4. The clone attraction. Do opposites attract, or do birds of a feather flock together? Research suggests that the latter is more often true. People are more attracted to those who are similar to themselves in pretty much every way, ranging from personality to religious beliefs to physical appearance, and more similar couples tend to be happier. In one study, participants reported being most attracted to morphed versions of their own faces (though the interpretation of this finding is controversial). Although there are advantages to genetic diversity, there may be social and practical disadvantages. The more similar a couple looks, the easier it could be for the father to recognize if a child is not his own, which could support an evolutionary argument for attraction to physically similar others. To see the effects of similarity in action, the following website contains a slideshow of clone-like celebrity couples. (Even Heidi Klum and Seal, whose ethnic backgrounds are different, share surprisingly similar facial structure—their marriage recently ended, but it lasted longer than most celebrity couples' marriages do). You can also just open any newspaper to the nuptials page.
5. The commitment equation. How committed are you to your partner? Research suggests that it depends on three main factors: 1) how invested you are in the relationship (i.e., what you've sacrificed/costs of leaving the relationship), 2) how much you get out of the relationship, and 3) whether there are attractive alternatives. Caryl Rusbult developed the Investment Model by studying college students' relationship trajectories—in statistical analyses, these three variables emerged as the strongest unique predictors of commitment. Here is the equation:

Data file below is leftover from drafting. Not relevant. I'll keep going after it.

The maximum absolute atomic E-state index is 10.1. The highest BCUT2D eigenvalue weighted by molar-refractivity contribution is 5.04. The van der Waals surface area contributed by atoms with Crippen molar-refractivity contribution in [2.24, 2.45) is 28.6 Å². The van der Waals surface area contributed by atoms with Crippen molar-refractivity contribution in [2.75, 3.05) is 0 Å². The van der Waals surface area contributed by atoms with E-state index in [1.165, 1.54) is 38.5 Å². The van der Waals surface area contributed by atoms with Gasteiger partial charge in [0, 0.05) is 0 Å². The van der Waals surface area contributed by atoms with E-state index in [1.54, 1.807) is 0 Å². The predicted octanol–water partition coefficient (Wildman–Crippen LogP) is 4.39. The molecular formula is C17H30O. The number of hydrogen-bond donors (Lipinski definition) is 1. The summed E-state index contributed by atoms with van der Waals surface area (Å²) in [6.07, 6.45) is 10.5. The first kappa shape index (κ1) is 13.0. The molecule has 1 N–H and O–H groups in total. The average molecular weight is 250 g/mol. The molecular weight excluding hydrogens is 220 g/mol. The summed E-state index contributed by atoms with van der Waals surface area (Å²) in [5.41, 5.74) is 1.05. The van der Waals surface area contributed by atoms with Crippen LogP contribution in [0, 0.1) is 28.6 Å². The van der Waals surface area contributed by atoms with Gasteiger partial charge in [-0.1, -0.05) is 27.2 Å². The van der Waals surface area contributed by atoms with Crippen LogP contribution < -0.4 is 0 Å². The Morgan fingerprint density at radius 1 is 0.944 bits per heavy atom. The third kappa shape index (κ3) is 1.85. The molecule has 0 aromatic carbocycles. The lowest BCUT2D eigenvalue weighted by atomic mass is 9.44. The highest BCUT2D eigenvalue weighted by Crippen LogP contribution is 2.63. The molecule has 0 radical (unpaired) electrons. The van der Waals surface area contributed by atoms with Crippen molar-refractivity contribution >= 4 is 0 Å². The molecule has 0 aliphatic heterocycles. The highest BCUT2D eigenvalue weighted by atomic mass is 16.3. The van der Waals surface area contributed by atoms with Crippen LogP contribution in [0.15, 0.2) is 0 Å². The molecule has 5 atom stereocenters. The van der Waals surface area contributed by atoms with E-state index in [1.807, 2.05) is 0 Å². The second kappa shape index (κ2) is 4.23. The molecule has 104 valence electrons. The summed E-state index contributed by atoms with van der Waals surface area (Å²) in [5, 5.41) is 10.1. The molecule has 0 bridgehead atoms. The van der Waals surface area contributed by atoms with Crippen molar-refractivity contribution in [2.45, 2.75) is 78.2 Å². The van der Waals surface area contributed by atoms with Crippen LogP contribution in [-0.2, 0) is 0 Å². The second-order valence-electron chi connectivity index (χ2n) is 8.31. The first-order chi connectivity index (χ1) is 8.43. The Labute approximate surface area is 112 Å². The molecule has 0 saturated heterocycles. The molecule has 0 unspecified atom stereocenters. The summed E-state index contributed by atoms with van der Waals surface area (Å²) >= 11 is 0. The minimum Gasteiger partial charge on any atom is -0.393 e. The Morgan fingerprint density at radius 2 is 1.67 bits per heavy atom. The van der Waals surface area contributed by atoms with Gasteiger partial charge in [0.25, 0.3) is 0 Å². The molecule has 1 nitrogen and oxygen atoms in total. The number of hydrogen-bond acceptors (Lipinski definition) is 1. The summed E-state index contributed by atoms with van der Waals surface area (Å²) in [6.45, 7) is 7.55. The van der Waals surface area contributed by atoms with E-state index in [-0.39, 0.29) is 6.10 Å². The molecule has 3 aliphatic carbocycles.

Commitment = investment + (rewards - costs) - attractive alternatives
The investment model helps to explain why people might stay in an abusive or unhappy relationship—there may be children involved, financial dependence, or a lack of external social support. It may also explain why people who have too many attractive alternatives available sometimes have trouble settling down.
Although it is unlikely that any single account will fully capture what for most of us is a very personal and complex experience, the scientific study of love need not diminish its magic. If anything, it might help us love more wisely, with greater appreciation for the social, biological, and cultural forces that shape the choices we make.
This post previously appeared in Psych Your Mind.
Further reading: Biological anthropologist Helen Fisher is one of the most prolific and influential love scholars–see her books to learn about topics such as the chemistry of attraction (e.g., why love is like a drug) and the evolutionary functions of romantic love.